Pakistan Security Brief

Suicide bomber targeting politician kills 15 at funeral on outskirts of Peshawar; Peace militia leader gunned down in Orakzai; Pakistani government bans largest Islamic extremist group; Pakistani Interior Minister invites militant groups to hold peace talks; Prime Minister Gilani says “immunity issue…rests with Parliament;” Pakistan’s Supreme Court hears election fraud case against ISI; Human rights lawyers sue British Foreign Secretary for assisting in U.S. drone strikes; Pakistani troops feel undervalued by West, writes AP.


  • A suicide bomber blew himself up at a local woman’s funeral in the village of Badhber on the outskirts of Peshawar on Sunday. The Darra Adam Khel faction of the TTP claimed responsibility for the attack, saying the target was Deputy Speaker of Khyber Pakhtunkhwa assembly Khushdil Khan, because he had been helping local peace militias in fighting militants. Khan attended the funeral, but he escaped unhurt before the suicide bomber detonated his vest. According to the Peshawar deputy commissioner, the explosion killed 15 people and wounded approximately 37 others.[1]

  • Malik Waris Khan, the peace militia leader of the Stori Khel tribe in Orakzai agency, was gunned down by a militant in the Feroz Khail area of Orakzai on Friday. The militant escaped and took refuge in a house, but he killed himself after security forces located and surrounded the house. The spokesman for the TTP contacted the media and claimed responsibility for the attack, claiming that Khan was “fighting against us [TTP].” The Pakistani government had awarded Khan the Tamgha-e-Imtiaz (Medal of Excellence) in March 2011 for his efforts to combat militancy and restore peace in Orakzai.[2]

  • According to an Associated Press article, “Pakistani troops feel [the] West undervalues” their efforts in the fight against terrorism. “They say we aren’t doing enough,” but “what more can we do?” asked a commander. More than 3,000 Pakistani soldiers have died in battles with al Qaeda and the Taliban, which according to AP, is “more than all the foreign deaths in Afghanistan since 2001.” Although Pakistan sees India as its primary enemy, it considers militants in Afghanistan to be a significant threat and has stationed 130,000 soldiers on its western front. U.S. and NATO officials have accused the Pakistan Army of “being selective in whom it fights,” and only taking on those militants who are considered a threat to Pakistan, such as the Pakistani Taliban. On the other hand, Pakistan ignores groups such as the Afghan Taliban and the Haqqani network, which are not “regarded as a domestic threat,” but “are responsible for the deaths of thousands of Afghan and international troops in Afghanistan,” say officials.[3]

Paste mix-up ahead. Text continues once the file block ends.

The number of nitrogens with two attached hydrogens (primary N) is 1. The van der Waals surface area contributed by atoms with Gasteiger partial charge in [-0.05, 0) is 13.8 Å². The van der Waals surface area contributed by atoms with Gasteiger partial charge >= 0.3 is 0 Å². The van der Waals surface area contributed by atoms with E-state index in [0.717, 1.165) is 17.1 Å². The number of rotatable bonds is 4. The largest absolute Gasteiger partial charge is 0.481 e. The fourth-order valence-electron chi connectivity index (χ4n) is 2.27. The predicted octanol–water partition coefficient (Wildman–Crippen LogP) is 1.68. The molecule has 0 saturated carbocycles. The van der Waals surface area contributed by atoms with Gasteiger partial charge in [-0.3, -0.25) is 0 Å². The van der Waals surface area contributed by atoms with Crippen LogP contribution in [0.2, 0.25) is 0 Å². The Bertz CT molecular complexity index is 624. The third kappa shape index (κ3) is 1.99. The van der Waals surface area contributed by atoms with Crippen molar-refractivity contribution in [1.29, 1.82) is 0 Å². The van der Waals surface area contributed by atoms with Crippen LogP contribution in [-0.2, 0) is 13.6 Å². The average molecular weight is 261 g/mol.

• A homemade bomb exploded next to a bus on the outskirts of the town of Sadda in Kurram agency, killing two people and injuring 17 others.[4]

  • A group of Mondrani tribesmen from Sui, Balochistan were travelling to the Lope Pirkoh area in Dera Bugti on Saturday, when assailants armed with sophisticated weapons attacked them, killing six tribesmen.[5]

  • A security officer was killed when an improvised explosive device went off in the Wali Kor area of Baizai tehsil, Mohmand agency on Sunday. A spokesman for the Mohmand Taliban contacted the media, claiming responsibility for the explosion.[6]

  • The headless body of a kidnapped Frontier Corps soldier was found in the Alamgudar area of Bara, Khyber agency on Sunday. Militants had kidnapped the soldier after he was injured during a clash.[7]

  • A Bara tribesman travelling to Jamrud, Khyber agency was killed, when unidentified gunmen on a motorcycle intercepted him. Sources said that the dead tribesman was a member of a banned group from Bara.[8] 

  • A mortar shell fell on a house in the Akka Khel area of Bara, Khyber agency, injuring two children.[9]

  • The Bomb Disposal Squad defused 40 kg of explosives found in an abandoned car parked on Ring Road in Peshawar on Friday. Police have not yet determined the intended target of the foiled attack.[10]

Extremist Groups

  • The Pakistani government has issued an order banning the country’s largest Islamic extremist group for “concerns in terrorism.” Ahle Sunnah Wal Jamaat, a pro al Qaeda group formerly known as the Sipah-e-Sahaba Pakistan (SSP), was first banned in 2002 by then President Pervez Musharraf. After the last ban, many of SSP’s activists allegedly joined the militant group Lashkar-e-Jhangvi, but security officials believe that the two groups are “one and the same.” According to officials, “under the guise of Lashkar-e-Jhangvi, the SSP has been behind most of the major militant attacks in Pakistan, including the assassination of former Prime Minister Benazir Bhutto.” The group’s activists are also thought to be responsible for the continual killing of members of minority communities within Pakistan, particularly Shias. Recently, SSP renamed itself Ahle Sunnah Wal Jamaat, claiming that it is now a mainstream political party. The group is also part of the Difa-e-Pakistan Council, an alliance of extremist groups, which has been holding rallies around the country, calling for an end to Pakistan’s ties with the U.S. The head of the group, Maulana Mohammad Ahmed Ludhianvi, told the BBC that the ban has been “orchestrated” by “American and pro-American elements,” and the group intends to challenge it in court.[11]